In the camera department, the Realme X7 Pro 5G is a surprisingly mixed bag. Surprising, because until about a year ago, the camera used to be a Realme strength. However, the period since the Narzo has seen the brand get a little inconsistent here and the X7 Pro 5G reflects this. There is no doubting the potential of the 64-megapixel Sony IMX 686 sensor with f/1.8 aperture which is supposed to be an improvement over the IMX 586 that is seen in so many flagships, but the results did not always back it up. We are not sure if this is something to do with the ISP on MediaTek chipsets. We sometimes got very good pictures with great colors and detail, but on other occasions, we saw images that seemed a little washed out. The low light performance even with Nightscape mode was a little bit disappointing, to be honest – and we did feel the absence of OIS here. As the scenes get darker, the dynamic range also drops, causing the shadows to be crushed in many scenes.
And as in so many cases, we were not too convinced by the “portrait mode” and “macro mode” – we did not get anything really exceptional out of them. Video similarly turned in mixed results. What we need to stress here repeatedly is that at no stage could the Realme X7 Pro’s cameras be called bad (there are some funky shooting options on it), but they did not seem too far a step ahead of the OnePlus Nord, which itself was no camera wizard. We really think the Realme X3 Superzoom had much better cameras.
In terms of battery life, the X7 Pro 5G will last out a day of normal usage. This is again largely expected of a modern-day flagship, although it is well below the big battery lives of the Mi 10i and the Samsung Galaxy M51. One area where the X7 Pro 5G shines is its extremely fast charging – a 65W charger in the box with support for SuperDart Charge means that the phone gets charged in slightly over half an hour. But then again, we had seen something similar in the Realme 7 Pro, which comes at a lower price tag.
Realme X7 Pro Review: Gets a lot right, but no X factor
And that really is the curse of the Realme X7 Pro 5G. It takes no missteps really. There is nothing about the device that can be called sub-standard. It is a rock-solid device that does everything well. But the challenge it faces is that nothing it does actually leaps out at you – at no stage did we ever feel that we were getting something that was not available on any other device in its price range. That might sound like a very unfair criticism, but take our word for it, this is a phone for those who really want the Realme UI experience with some gaming muscle thrown in – else what you get here is not really unique. Speaking of which, we do wish Realme would get on the Android 11 bandwagon, and also make a few more tweaks to its own UI.
So, should you be investing in the Realme X7 Pro 5G? At its price of Rs 29,999 for its sole 8 GB/ 128 GB variant, it does deliver everything you would expect from a budget flagship. But it does not do anything outstandingly spectacular. And that is ironically because a lot of the features it sports are seen in not just the competition, but even its own lower-priced siblings. The Dimensity 1000+ pulls it out of the mid-segment but its other components and design pull it back into that zone.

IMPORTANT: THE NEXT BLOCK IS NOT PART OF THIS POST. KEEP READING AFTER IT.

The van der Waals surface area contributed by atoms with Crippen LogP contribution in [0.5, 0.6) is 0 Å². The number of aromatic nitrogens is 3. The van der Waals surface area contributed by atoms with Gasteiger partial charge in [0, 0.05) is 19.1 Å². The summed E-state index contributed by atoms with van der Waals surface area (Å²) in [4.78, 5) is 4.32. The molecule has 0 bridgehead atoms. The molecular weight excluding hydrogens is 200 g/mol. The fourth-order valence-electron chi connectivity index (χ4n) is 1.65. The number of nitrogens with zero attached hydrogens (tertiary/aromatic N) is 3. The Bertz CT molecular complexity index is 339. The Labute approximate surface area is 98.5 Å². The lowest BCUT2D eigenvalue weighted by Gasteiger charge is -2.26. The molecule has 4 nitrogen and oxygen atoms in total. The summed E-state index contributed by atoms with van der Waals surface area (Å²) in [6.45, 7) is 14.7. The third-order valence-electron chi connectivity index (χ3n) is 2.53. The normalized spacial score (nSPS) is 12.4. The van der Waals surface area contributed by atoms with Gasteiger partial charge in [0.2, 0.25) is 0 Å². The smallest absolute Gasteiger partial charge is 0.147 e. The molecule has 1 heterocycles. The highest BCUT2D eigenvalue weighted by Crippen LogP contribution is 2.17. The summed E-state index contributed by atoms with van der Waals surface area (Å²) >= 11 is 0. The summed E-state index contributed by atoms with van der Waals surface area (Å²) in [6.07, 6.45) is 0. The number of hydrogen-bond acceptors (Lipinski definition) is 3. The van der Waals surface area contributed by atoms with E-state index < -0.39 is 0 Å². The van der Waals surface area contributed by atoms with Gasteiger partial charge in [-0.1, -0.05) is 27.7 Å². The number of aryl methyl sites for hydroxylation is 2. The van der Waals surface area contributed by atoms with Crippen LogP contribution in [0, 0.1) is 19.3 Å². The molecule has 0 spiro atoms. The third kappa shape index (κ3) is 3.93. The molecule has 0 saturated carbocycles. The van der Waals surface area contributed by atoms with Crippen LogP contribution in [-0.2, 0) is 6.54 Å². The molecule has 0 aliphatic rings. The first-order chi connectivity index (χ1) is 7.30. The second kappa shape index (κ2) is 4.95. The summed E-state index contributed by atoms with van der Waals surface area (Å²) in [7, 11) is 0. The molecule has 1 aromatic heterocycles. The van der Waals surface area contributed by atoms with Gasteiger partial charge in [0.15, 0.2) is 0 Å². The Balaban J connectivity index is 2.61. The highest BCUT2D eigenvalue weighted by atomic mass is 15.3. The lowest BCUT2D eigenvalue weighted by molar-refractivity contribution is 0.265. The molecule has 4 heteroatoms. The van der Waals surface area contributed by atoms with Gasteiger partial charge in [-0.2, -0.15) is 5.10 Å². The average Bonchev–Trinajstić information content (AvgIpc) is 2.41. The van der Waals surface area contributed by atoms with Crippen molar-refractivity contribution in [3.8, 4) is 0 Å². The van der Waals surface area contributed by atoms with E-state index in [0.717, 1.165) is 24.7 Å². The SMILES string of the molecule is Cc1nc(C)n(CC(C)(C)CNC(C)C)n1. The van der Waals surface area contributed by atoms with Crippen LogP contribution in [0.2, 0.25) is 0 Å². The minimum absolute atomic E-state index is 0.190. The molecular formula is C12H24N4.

It is a good option for those who want a very good multimedia or gaming phone for about Rs 30,000, thanks to that display and speakers, but it is more budget than budget flagship right now. Indeed, many might feel (and we are among them) that the Realme X3 Superzoom with its freakishly good cameras and Snapdragon 855+ chip has a clear edge over it, notwithstanding a slightly dull display. Similarly, many would feel that for Rs 29,999, they could end up with a 12 GB/ 256 GB edition of the still-very-good OnePlus Nord. Adding to the fun is the super large battery and display sporting Galaxy F62 from Samsung that adds yet another dimension to the division. And of course, those wanting a slightly more premium design would point to the very formidable Oppo Reno5 Pro 5G and the Xiaomi Mi 10T, both of which come with stiffer price tags but have distinctly premium feels about them.
The Realme X7 Pro, to be fair, is not really overwhelmed by this competition. In fact, it can hold its own against them (yes, we will be making comparisons) and even beat it back on some fronts. But significantly, unlike its predecessors, it does not exactly beat its competition by a big margin in any department.
It is one of those phones that has everything going for it. But no X factor. Perhaps a “special edition” would help?
- Decent display
- Good gaming performance
- Superfast charging
- Stereo speakers
- Inconsistent cameras
- Routine design
No 3.5 mm audio jack or expandable memory
|Build & design||
The Realme X7 Pro marks Realme's return to the budget flagship sector, after a brief break following the Realme X3 Superzoom last year. It is the first time Realme has used a MediaTek chipset in one of its high-end devices, opting for the Dimensity 1000+ chip. The phone ticks almost all flagship boxes, but we feel loses out on a "special something" that would have made it a compelling rather than a competitive option.